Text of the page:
37 9-37 Supination and Pronation In the forearm and foot Supination –rotation of forearm so that the palm faces forward –inversion and abduction of foot (raising the medial edge of the foot) Pronation –rotation of forearm so the palm faces to the rear –eversion and abduction of foot (raising the lateral edge of the foot)

38 9-38 Movements of Head and Trunk Flexion, hyperextension and lateral flexion of vertebral column

39 9-39 Rotation of Trunk and Head Right rotation of trunk; rotation of head

40 9-40 Movements of Mandible Lateral excursion = sideways movement Medial excursion = movement back to the midline –side-to-side grinding during chewing Protraction – retraction of mandible

41 9-41 Movement of Hand and Digits Radial and ulnar flexion Abduction of fingers and thumb Opposition is movement of the thumb to approach or touch the fingertips Reposition is movement back to the anatomical position

42 9-42 Movements of the Foot Dorsiflexion is raising of the toes as when you swing the foot forward to take a step (heel strike) Plantarflexion is extension of the foot so that the toes point downward as in standing on tiptoe Inversion is a movement in which the soles are turned medially Eversion is a turning of the soles to face laterally

43 9-43 The Humeroscapular Joint Most freely movable joint in the body –shallowness and looseness –deepened by glenoid labrum Supported by ligaments and tendons –3 glenohumeral, coracohumeral, transverse humeral and biceps tendon are important joint stabilizer Supported by rotator cuff musculature –tendons fuse to joint capsule and strengthens it –supraspinatus, infraspinatus, teres minor and subscapularis, 4 Bursae associated with shoulder joint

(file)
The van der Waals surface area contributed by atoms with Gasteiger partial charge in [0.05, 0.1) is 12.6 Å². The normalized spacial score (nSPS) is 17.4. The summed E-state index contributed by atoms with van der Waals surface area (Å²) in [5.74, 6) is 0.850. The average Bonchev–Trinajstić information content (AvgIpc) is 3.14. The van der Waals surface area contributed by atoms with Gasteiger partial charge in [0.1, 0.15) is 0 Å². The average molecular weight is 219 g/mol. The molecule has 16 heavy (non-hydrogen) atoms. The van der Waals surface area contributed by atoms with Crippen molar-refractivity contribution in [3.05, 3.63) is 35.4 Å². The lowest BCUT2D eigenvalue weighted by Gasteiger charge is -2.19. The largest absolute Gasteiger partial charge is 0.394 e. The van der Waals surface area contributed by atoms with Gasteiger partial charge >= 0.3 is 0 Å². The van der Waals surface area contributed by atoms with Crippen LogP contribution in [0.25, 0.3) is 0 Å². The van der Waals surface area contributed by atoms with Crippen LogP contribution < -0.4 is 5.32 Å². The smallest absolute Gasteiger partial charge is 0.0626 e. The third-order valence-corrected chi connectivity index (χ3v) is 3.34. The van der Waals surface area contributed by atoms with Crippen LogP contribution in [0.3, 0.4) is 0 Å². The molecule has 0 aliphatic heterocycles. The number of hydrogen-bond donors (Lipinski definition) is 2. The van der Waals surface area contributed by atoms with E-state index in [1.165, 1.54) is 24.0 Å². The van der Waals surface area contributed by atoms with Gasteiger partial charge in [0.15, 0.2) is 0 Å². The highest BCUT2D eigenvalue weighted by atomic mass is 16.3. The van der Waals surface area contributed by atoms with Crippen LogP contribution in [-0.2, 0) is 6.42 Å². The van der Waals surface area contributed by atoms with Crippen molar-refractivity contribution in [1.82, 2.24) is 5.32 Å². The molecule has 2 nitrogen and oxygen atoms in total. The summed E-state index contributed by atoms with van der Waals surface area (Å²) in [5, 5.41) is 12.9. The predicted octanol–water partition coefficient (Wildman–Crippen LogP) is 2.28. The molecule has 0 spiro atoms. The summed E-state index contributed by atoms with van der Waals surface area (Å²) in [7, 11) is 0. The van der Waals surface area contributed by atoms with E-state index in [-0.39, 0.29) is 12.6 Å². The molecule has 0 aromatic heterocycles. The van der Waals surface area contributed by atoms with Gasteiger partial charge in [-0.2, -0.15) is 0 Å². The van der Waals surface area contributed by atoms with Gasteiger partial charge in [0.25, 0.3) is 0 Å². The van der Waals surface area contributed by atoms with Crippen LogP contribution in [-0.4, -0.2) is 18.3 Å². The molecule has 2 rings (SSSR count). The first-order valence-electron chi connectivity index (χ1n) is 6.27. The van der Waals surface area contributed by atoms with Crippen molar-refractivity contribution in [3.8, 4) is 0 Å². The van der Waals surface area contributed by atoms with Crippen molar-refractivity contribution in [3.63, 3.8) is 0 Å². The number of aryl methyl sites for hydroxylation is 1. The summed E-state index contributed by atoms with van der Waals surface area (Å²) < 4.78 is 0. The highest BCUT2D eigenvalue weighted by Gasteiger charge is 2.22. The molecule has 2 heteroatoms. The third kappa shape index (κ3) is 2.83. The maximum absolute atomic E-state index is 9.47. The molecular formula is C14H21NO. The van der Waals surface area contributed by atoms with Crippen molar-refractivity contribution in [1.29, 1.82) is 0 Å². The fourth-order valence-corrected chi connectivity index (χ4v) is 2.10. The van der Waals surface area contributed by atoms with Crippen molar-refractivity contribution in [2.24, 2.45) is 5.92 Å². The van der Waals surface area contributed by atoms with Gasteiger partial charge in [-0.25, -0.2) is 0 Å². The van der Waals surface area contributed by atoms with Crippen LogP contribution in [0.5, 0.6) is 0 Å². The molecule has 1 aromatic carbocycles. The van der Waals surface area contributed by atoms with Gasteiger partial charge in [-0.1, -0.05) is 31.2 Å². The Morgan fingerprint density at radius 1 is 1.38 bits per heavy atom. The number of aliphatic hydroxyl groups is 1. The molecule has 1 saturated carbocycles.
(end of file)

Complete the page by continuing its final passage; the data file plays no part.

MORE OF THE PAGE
44 9-44 Stabilizers of the Shoulder Joint

45 9-45 Tendons of Rotator Cuff Muscles

46 9-46 Dissection of Shoulder Joint

47 9-47 The Elbow Joint Single joint capsule enclosing the humeroulnar and humeroradial joints Humeroulnar joint is supported by collateral ligaments. Radioulnar joint is head of radius held in place by the anular ligament encircling the head

48 9-48 Elbow Joint

49 9-49 The Coaxal (hip) Joint Head of femur articulates with acetabulum Socket deepened by acetabular labrum Blood supply to head of femur found in ligament of the head of the femur Joint capsule strengthened by ligaments

50 9-50 Hip Joint Joint capsule strengthened by ligaments –pubofemoral –ischiofemoral –iliofemoral

51 9-51 Dissection of Hip Joint

52 9-52 The Knee Joint Most complex diarthrosis –patellofemoral = gliding joint –tibiofemoral = gliding with slight rotation and gliding possible in flexed position Joint capsule anteriorly consists of patella and extensions of quadriceps femoris tendon Capsule strengthened by extracapsular and intracapsular ligaments

53 9-53 Knee Joint – Sagittal Section

54 9-54 Knee Joint – Anterior and Posterior Views Anterior and lateral cruciate ligaments limit anterior and posterior sliding movements Medial and lateral collateral ligaments prevent rotation of extended knee

55 9-55 Knee Joint – Superior View Medial and lateral meniscus absorb shock and shape joint

56 9-56 Dissection of Knee Joint

57 9-57 Arthritis Arthritis is a broad term for pain and inflammation Osteoarthritis results from years of joint wear –articular cartilage softens and degenerates –accompanied by crackling sounds called crepitus –bone spurs develop on exposed bone tissue causing pain

58 9-58 Arthritis and Artificial Joints Rheumatoid arthritis is autoimmune attack on joint –antibodies attack synovial membrane, enzymes in synovial fluid degrade the cartilage, bones ossify –remissions occur, steroids and aspirin control inflammation Arthroplasty is replacement of diseased joint with artificial device called prosthesis

59 9-59 Rheumatoid Arthritis

60 9-60 Joint Prostheses